Jaleria Rivera, Chattanooga, Tenn. – Ah, college. The one place where students will pimp themselves out for a slice of pizza.

For a vast majority of broke college students, food accounts for more than half of our measly salaries. It breaks our hearts to spend money on textbooks, rent or gas. However if you invite us out to eat, we will spend $20 without skipping a beat.

There are memes, gifs and YouTube rants complaining about the struggles of being broke and hungry in college. Nothing is worse than pulling an all nighter on an empty stomach.

Despite the constant desire for more hours in a day, students are willing to sacrifice their valuable time for a free meal. In order to conserve pennies, many students grasp every opportunity to obtain free food by attending an uninteresting club meeting, helping with a fellow student’s homework or even getting a haircut.

“I’m a college student; I don’t have money for that,” is an all too common excuse.

For Katie Rouse, from Morristown, N.J., it was the sole reason as to why she refused to get a haircut after her mother pleaded. It wasn’t until her mother said the sweet words, “I’ll pay for your groceries,” that she sprinted to the nearest Super Cuts.

However, over the years, college students have become picky. In a street study, students were asked “What type of food are you more inclined to halt your schedule for?”

Unfortunately, pizza is no longer a show stopper. Students want more unique options such as “chimichangas” or “a cookie bar.” Overall, the main consensus is that students want an experience.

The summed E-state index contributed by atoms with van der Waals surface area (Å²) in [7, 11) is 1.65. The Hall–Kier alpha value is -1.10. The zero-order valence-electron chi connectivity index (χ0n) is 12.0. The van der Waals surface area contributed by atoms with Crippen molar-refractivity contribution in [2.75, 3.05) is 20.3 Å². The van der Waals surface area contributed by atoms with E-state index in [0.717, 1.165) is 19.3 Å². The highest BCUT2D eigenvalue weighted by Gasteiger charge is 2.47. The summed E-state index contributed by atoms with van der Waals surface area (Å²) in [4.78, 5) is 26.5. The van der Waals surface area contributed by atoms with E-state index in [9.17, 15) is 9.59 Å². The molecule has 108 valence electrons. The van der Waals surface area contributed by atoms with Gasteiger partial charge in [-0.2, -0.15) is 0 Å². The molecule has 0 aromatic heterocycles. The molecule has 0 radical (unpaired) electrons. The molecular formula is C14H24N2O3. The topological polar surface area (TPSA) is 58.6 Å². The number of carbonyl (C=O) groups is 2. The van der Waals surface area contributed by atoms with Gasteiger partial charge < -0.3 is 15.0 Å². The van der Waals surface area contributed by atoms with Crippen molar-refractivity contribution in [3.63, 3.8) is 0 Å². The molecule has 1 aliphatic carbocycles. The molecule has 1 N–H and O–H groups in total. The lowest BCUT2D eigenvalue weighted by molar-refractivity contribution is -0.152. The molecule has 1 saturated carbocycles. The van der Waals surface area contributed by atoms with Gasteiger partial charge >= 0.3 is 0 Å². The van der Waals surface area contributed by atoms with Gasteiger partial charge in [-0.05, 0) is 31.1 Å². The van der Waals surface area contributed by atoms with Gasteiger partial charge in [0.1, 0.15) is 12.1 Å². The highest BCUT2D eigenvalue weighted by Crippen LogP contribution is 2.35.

All the same, food serves as a universal form of currency. It removes the awkwardness of exchanging money and encourages the development of a deeper connection.

“By sharing a meal, you are inadvertently taking care of someone,” said Hadley Parker, from Morristown, Tenn.

For example, a friend once drove over an hour to visit Parker. Instead of giving $15 for gas, she cooked chicken parmesan as a token of gratitude.

In a multitude of cases, a home cooked meal is more valuable than money. It bridges the opportunity for people to understand other’s customs and beliefs. For instance, a vast majority of students are more inclined to visit family if there is a homecooked meal or a free grocery trip involved.

Between the mountainous piles of homework and the burden of student debt, college students deserve a free pancake station rendezvous.